BEIJING – People.cn, the online unit of China’s influential People’s Daily, is boosting its numbers of human internet censors backed by artificial intelligence to help firms vet content on apps and ads, capitalizing on its unmatched Communist Party lineage.
Demand for online censoring services provided by the Shanghai-listed People.cn has soared since last year after China tightened its already strict online censorship rules.
As a unit of the People’s Daily — the ruling Communist Party’s mouthpiece — it is seen by clients as the go-to online censor. Investors concur, lifting shares in People.cn by around 240 percent since the start of 2019.
“The biggest advantage of People.cn is its precise grasp of policy trends,” said An Fushuang, an independent analyst based in Shenzhen.
In recent years, China has shut tens of thousands of websites and social media accounts that contained what it said was illegal content as well as “vulgar” and pornographic material. Tibet, Taiwan, the 1989 crackdown on Tiananmen Square and even local government scandals are also sensitive topics prone to censorship.
People.cn has clinched deals with tech firms, including leading news aggregator Jinri Toutiao, to identify and delete material that does not meet government guidelines.
Its other partners include Liangziyun, a Shenzhen-based tech company that operates nearly 1,000 social media accounts and has hundreds of millions of followers.
Full-year net income is expected to have risen as much as 140 percent, People.cn said in late January, the biggest annual increase since 2011. That would mean net profit of as high as 214.8 million yuan ($31.93 million).
Revenue from its censorship business is forecast to have jumped 166 percent last year, the company said in a filing to the Shanghai Stock Exchange.
Encouraged by surging revenue, People.cn is raising a bigger army of censors. This month, it signed a strategic deal with the government of Jinan in eastern Shandong province to help the city become China’s censorship capital.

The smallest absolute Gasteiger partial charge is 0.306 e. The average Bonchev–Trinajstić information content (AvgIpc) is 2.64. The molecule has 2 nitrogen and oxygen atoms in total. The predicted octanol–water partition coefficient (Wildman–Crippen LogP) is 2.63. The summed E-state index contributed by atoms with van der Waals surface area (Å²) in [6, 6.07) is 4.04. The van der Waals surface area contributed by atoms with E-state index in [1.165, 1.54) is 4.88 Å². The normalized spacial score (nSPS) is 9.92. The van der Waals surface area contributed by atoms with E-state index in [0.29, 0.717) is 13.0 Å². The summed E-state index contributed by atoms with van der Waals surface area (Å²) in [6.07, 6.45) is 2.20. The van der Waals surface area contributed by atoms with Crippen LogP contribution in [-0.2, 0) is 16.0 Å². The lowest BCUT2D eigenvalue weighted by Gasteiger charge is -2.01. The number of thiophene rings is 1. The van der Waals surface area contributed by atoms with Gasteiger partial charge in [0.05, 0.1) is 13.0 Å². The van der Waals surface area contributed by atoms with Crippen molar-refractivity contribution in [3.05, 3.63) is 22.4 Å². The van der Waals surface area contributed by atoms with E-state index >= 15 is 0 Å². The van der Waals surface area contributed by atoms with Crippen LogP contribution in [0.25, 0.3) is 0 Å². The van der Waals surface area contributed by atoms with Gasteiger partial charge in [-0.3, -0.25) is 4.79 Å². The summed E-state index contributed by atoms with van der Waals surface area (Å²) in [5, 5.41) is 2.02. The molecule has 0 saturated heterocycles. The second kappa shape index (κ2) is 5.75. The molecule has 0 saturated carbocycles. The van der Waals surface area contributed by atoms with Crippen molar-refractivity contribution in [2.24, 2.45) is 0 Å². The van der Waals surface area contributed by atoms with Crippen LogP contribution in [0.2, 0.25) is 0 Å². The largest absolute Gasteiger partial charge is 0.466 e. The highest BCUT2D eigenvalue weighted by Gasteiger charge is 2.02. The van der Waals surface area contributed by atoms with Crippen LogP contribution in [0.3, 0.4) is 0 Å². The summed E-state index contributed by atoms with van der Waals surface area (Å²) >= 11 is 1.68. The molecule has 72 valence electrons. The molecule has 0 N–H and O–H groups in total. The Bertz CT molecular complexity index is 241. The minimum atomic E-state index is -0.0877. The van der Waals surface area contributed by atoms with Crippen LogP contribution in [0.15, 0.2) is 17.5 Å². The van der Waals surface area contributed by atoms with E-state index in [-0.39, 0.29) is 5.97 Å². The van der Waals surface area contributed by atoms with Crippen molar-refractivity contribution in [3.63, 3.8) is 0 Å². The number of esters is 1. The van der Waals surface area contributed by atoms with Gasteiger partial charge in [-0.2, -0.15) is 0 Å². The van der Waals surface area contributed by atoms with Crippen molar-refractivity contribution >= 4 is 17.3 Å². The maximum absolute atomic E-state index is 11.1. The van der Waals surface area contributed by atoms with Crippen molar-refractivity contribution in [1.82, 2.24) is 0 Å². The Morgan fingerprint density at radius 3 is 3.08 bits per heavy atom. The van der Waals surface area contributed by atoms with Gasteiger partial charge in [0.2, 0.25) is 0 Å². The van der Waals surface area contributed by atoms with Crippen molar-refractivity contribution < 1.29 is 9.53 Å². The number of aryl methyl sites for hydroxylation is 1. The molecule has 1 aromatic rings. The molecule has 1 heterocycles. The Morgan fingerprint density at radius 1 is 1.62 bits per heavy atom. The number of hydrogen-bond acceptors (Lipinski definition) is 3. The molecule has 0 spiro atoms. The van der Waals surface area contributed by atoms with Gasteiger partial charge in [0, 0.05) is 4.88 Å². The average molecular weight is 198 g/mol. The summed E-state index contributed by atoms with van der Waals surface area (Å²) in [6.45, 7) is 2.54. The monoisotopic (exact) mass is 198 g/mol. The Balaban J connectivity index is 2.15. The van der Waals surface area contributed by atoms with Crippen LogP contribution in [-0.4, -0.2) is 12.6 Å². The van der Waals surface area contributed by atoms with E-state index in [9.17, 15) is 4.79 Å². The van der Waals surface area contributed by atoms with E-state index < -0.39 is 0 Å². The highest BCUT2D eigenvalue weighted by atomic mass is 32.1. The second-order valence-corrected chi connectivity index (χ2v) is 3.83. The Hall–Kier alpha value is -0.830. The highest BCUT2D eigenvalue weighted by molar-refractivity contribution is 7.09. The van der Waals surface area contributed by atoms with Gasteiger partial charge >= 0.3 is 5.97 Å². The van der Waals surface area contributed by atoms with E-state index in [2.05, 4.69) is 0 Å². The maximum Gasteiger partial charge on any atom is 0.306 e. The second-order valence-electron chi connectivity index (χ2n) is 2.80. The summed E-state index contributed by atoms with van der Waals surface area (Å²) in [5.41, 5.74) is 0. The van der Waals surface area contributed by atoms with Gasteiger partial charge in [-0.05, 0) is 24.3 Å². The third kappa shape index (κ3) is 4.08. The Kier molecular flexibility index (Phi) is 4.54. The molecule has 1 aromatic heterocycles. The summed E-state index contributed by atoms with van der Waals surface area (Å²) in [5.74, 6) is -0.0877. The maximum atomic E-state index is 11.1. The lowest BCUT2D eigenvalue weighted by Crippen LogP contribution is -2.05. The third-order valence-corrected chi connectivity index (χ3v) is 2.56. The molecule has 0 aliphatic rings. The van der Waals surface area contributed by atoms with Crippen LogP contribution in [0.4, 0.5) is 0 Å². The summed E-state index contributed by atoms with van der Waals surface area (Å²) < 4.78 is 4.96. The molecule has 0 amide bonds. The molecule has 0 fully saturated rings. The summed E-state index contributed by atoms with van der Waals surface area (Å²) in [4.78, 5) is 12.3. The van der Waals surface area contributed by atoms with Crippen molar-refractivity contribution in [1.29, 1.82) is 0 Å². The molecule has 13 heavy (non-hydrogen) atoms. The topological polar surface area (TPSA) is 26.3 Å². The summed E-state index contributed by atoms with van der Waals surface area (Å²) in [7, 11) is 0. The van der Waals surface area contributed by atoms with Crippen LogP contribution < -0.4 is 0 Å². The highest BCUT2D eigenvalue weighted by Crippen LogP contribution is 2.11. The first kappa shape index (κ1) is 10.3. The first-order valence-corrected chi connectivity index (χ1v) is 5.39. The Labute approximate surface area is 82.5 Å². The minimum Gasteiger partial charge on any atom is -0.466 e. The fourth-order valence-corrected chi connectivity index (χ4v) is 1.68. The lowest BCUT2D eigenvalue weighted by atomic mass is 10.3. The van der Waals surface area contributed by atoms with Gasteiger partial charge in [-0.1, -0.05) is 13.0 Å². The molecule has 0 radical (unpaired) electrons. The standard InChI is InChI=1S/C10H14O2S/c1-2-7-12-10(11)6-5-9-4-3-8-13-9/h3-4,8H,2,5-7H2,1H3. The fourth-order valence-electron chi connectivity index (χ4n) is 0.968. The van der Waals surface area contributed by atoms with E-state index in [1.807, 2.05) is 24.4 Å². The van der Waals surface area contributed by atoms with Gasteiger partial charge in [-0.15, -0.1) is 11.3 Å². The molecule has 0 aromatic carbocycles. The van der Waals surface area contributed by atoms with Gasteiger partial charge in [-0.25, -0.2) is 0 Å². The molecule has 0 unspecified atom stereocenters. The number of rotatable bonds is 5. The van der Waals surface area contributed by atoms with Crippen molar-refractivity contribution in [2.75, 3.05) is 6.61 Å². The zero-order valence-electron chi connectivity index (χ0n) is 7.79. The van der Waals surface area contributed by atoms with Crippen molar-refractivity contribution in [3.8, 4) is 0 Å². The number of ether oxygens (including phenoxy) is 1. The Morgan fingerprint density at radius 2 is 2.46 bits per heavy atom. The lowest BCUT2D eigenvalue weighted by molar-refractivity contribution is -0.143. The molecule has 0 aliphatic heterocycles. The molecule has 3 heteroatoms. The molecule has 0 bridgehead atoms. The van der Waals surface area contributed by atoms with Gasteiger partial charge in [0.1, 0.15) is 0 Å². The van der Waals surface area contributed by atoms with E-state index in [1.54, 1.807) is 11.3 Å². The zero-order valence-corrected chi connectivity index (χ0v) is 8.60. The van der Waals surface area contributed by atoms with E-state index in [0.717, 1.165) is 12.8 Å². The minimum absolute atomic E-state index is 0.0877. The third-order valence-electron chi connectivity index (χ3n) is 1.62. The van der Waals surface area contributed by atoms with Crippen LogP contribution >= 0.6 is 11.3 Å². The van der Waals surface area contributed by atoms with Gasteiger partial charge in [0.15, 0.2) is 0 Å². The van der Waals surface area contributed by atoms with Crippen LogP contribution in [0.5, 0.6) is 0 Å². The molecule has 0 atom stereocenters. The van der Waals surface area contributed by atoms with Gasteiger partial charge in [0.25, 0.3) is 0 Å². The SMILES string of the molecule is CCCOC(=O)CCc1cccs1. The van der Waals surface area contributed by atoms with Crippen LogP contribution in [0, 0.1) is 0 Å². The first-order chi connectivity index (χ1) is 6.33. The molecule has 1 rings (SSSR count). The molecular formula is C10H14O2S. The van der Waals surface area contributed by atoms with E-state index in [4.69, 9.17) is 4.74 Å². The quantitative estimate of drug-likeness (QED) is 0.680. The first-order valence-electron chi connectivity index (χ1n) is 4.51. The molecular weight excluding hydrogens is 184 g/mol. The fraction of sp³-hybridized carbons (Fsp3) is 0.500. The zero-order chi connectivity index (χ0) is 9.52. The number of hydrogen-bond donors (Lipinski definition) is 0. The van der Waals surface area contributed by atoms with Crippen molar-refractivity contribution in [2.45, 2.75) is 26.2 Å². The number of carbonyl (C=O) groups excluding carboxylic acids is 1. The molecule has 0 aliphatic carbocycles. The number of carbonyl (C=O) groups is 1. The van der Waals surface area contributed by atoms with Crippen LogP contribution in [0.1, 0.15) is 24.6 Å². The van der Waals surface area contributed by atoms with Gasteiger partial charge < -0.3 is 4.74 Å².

People.cn, whose content-vetting business already has hundreds of employees, will set up an affiliate company in Jinan, the official Jinan Daily reported, drawn by the city’s proximity to Beijing and ample supply of college graduates that could join the firm as content analysts.
Types of content vetted by People.cn include images, texts, music, video, apps, games, advertisements and animations, according to the company.
People.cn‘s online content review platform can detect and remove most sensitive online material via artificial intelligence and machine-learning algorithms, Ye Zhenzhen, president of People.cn, wrote in an article in February. The bottom line is to filter out and block harmful information and spot and correct false ideas in time, Ye said.
Content that AI has trouble recognizing and information in “gray areas” such as metaphors, and subtle references is left to human analysts.
“The platform adjusts key words for monitoring from time to time according to directives from the Communist Party propaganda department,” said a Beijing-based manager at a major U.S.-listed Chinese tech company that had collaborated with People.cn to develop AI technology for its platform.
The platform continues to learn new words and rules on its own, for example by memorizing state media reports, said the person, who was not authorized to speak to reporters.
“With some big-name social media accounts being shuttered recently, companies are paying more and more attention to content compliance,” said independent researcher An.
“And with the development of 5G, the space and scale for the online content censorship market will only grow bigger and bigger.”
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